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Generic Leaf

Down load the pattern

Let's look at this pattern and see what we can learn from its design before we start sewing.
  • Edge-of-block corners are identified.
  • It is to be constructed in two sections that will then be sewn together. The section edges to be sewn together are identified with small symbols. (Note: These are just identifiers and are not intended to be used as exact match points.)
  • There are no parallel lines in the sections that shape the leaves. If you wish to modify the size/angle/shape of a leaf, avoid creating a parallel line if you can. Remember, you don't have to sew on my lines.
  • Possible "background" patches are shaded, but, as you know, leaves may be seen against either light or dark backgrounds and a light leaf may be seen against one that is shadowed, so the shading is simply a matter of identifying the way I originally visualized the coloring for this block. The color and values used for leaves and/or background may vary across a single block.
  • There is also no particular magic to the number and/or size of "leaves" in this block. You are now both artist and designer, so feel free to make any changes that you wish.
You can piece this pattern from the back in the usual paper piecing method, or you can use my sew-from-the-front approach. Either will work, but the directions assume you are working from the front (printed) side of the pattern.

For those of you who need them, the directions are essentially the same as for the random rose, but with one difference. To make these patterns fit on your 8 1/2" by 11" paper, I have drawn them with 1/4" seam allowances. On blocks like these however, I like to make it with at least a 1/2" seam allowance around the outside edges only. I usually add this extra 1/4" on the outer edges of the pattern as I cut the sections out before doing any piecing.

This allows for minor errors in piecing, but more importantly, for me, it means that when I am ready to trim this block to exactly 4 1/2" by 9 1/2", I can trim everything at a slight angle or nearer one edge than another if I wish. This allows me to take advantage of any neat pattern or color thing that happens near the edges (or eliminate something I don't care for). It also lets me vary the angle of the block slightly, which, I think, makes the overall pattern of a garden quilt more interesting.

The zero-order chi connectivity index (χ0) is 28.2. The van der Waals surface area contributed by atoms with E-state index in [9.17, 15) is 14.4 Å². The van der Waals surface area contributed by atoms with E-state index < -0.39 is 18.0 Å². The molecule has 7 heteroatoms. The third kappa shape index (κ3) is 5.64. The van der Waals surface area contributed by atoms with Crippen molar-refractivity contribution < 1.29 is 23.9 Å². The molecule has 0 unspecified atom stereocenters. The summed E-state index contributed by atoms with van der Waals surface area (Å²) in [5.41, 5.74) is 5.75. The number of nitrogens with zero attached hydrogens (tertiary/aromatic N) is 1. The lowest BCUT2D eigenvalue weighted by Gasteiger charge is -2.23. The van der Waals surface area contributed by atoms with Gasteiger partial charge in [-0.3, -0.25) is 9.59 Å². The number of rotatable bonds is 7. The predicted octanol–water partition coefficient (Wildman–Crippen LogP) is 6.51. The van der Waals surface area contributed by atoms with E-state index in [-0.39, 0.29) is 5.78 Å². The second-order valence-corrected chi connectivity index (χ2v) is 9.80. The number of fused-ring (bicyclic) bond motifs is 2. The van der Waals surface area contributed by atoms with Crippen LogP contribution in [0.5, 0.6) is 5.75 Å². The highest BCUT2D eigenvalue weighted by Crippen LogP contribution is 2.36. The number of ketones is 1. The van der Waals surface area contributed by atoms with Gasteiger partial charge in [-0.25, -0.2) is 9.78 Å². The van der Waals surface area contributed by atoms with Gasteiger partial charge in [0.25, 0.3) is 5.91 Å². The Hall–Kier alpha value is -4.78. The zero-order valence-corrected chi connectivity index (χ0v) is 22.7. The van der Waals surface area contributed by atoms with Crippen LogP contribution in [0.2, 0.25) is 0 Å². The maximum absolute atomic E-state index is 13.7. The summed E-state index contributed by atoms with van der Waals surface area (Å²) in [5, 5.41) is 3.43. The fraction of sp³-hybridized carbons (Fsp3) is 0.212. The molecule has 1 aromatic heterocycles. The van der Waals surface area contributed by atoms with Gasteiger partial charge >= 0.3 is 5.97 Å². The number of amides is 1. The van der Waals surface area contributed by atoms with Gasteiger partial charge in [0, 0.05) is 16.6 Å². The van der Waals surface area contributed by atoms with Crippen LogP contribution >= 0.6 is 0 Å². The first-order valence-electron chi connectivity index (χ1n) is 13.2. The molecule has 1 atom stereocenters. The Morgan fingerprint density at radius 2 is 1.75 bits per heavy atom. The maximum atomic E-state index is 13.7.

So, just as you did with the random rose, start by covering Patch 1 (on the printed side of the pattern), leaving a generous seam allowance (half inch on outer edges.) Turn the paper over, fold back on the marked seam lines and trim the fabric to 1/4" along that line. Use your strip of fabric to add Patch 2 along the edge of Patch 1. Press, flip and press again.

Because of the angles at which the patches are added, you will need to be extra careful that the next patch will actually cover the area it is intended for and will have the necessary seam allowances. Until you have learned to estimate this, you can always check it by placing a pin in the seam line, then flipping the fabric into its position. You can hold it up to the light, if necessary, to be sure the seam allowance will be generous. It is always quicker--and easier--to check than to take out a seam.

Sewing the Sections Together

Repeat this process until both paper sections are covered. Trim the edges to 1/4" along the seam lines that will be sewn together. (Leave the outer edges uneven for now.) Place the sections with fabric right sides together. Use a pin to position each end of these seam lines (as marked